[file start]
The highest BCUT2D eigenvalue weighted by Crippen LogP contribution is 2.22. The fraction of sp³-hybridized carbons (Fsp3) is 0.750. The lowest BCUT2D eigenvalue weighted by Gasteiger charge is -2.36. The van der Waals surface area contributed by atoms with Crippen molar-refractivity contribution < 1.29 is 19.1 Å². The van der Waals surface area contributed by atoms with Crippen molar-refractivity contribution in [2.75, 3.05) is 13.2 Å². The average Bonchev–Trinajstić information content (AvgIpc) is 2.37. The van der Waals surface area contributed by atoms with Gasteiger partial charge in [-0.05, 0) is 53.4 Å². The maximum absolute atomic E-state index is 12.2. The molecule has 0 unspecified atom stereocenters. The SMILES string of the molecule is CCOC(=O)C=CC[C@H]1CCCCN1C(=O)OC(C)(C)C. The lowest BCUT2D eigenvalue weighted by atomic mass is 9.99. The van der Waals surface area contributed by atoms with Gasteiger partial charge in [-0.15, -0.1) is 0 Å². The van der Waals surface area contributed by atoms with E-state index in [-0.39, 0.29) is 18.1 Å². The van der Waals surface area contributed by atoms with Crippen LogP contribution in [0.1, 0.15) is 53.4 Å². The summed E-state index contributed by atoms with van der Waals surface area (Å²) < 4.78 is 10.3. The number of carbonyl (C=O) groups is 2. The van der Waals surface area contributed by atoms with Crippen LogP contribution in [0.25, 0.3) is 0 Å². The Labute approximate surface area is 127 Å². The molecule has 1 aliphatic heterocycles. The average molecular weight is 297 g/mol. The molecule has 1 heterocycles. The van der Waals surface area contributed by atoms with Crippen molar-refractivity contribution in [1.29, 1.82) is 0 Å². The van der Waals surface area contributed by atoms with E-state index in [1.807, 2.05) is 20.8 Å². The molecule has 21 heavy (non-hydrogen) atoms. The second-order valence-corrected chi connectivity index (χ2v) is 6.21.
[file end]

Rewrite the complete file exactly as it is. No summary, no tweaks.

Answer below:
The highest BCUT2D eigenvalue weighted by Crippen LogP contribution is 2.22. The fraction of sp³-hybridized carbons (Fsp3) is 0.750. The lowest BCUT2D eigenvalue weighted by Gasteiger charge is -2.36. The van der Waals surface area contributed by atoms with Crippen molar-refractivity contribution < 1.29 is 19.1 Å². The van der Waals surface area contributed by atoms with Crippen molar-refractivity contribution in [2.75, 3.05) is 13.2 Å². The average Bonchev–Trinajstić information content (AvgIpc) is 2.37. The van der Waals surface area contributed by atoms with Gasteiger partial charge in [-0.05, 0) is 53.4 Å². The maximum absolute atomic E-state index is 12.2. The molecule has 0 unspecified atom stereocenters. The SMILES string of the molecule is CCOC(=O)C=CC[C@H]1CCCCN1C(=O)OC(C)(C)C. The lowest BCUT2D eigenvalue weighted by atomic mass is 9.99. The van der Waals surface area contributed by atoms with Gasteiger partial charge in [-0.15, -0.1) is 0 Å². The van der Waals surface area contributed by atoms with E-state index in [-0.39, 0.29) is 18.1 Å². The van der Waals surface area contributed by atoms with Crippen LogP contribution in [0.1, 0.15) is 53.4 Å². The summed E-state index contributed by atoms with van der Waals surface area (Å²) < 4.78 is 10.3. The number of carbonyl (C=O) groups is 2. The van der Waals surface area contributed by atoms with Crippen LogP contribution in [0.25, 0.3) is 0 Å². The Labute approximate surface area is 127 Å². The molecule has 1 aliphatic heterocycles. The average molecular weight is 297 g/mol. The molecule has 1 heterocycles. The van der Waals surface area contributed by atoms with Crippen molar-refractivity contribution in [1.29, 1.82) is 0 Å². The van der Waals surface area contributed by atoms with E-state index in [1.807, 2.05) is 20.8 Å². The molecule has 21 heavy (non-hydrogen) atoms. The second-order valence-corrected chi connectivity index (χ2v) is 6.21.